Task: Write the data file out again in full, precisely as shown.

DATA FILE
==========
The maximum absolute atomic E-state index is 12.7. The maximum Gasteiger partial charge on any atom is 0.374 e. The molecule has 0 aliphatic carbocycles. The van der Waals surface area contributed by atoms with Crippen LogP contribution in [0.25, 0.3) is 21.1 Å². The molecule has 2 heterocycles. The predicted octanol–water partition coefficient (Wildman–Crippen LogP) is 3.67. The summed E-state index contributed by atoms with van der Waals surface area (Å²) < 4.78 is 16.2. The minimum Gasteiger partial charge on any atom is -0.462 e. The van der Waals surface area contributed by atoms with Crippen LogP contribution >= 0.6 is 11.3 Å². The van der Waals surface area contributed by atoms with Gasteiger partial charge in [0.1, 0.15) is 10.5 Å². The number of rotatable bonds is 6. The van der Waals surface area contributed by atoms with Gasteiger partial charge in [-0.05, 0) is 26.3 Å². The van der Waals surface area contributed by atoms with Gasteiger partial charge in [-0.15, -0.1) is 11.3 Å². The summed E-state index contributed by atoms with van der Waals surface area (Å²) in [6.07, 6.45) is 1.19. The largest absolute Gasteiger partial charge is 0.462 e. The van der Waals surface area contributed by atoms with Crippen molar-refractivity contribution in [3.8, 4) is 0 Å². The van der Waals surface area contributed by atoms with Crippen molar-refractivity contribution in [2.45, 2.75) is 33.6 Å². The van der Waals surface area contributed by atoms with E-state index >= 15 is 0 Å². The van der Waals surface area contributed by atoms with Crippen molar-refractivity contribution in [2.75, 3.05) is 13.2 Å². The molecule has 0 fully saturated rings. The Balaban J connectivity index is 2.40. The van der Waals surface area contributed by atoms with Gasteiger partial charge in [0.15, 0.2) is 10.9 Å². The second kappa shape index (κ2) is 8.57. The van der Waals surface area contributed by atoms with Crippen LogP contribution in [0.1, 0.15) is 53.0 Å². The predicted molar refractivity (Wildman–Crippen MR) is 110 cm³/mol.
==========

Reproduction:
The maximum absolute atomic E-state index is 12.7. The maximum Gasteiger partial charge on any atom is 0.374 e. The molecule has 0 aliphatic carbocycles. The van der Waals surface area contributed by atoms with Crippen LogP contribution in [0.25, 0.3) is 21.1 Å². The molecule has 2 heterocycles. The predicted octanol–water partition coefficient (Wildman–Crippen LogP) is 3.67. The summed E-state index contributed by atoms with van der Waals surface area (Å²) < 4.78 is 16.2. The minimum Gasteiger partial charge on any atom is -0.462 e. The van der Waals surface area contributed by atoms with Crippen LogP contribution >= 0.6 is 11.3 Å². The van der Waals surface area contributed by atoms with Gasteiger partial charge in [0.1, 0.15) is 10.5 Å². The number of rotatable bonds is 6. The van der Waals surface area contributed by atoms with Gasteiger partial charge in [-0.05, 0) is 26.3 Å². The van der Waals surface area contributed by atoms with Gasteiger partial charge in [-0.15, -0.1) is 11.3 Å². The summed E-state index contributed by atoms with van der Waals surface area (Å²) in [6.07, 6.45) is 1.19. The largest absolute Gasteiger partial charge is 0.462 e. The van der Waals surface area contributed by atoms with Crippen molar-refractivity contribution in [3.8, 4) is 0 Å². The van der Waals surface area contributed by atoms with Crippen molar-refractivity contribution in [2.45, 2.75) is 33.6 Å². The van der Waals surface area contributed by atoms with E-state index >= 15 is 0 Å². The van der Waals surface area contributed by atoms with Crippen molar-refractivity contribution in [2.75, 3.05) is 13.2 Å². The molecule has 0 fully saturated rings. The Balaban J connectivity index is 2.40. The van der Waals surface area contributed by atoms with Gasteiger partial charge in [0.15, 0.2) is 10.9 Å². The second kappa shape index (κ2) is 8.57. The van der Waals surface area contributed by atoms with Crippen LogP contribution in [0.1, 0.15) is 53.0 Å². The predicted molar refractivity (Wildman–Crippen MR) is 110 cm³/mol.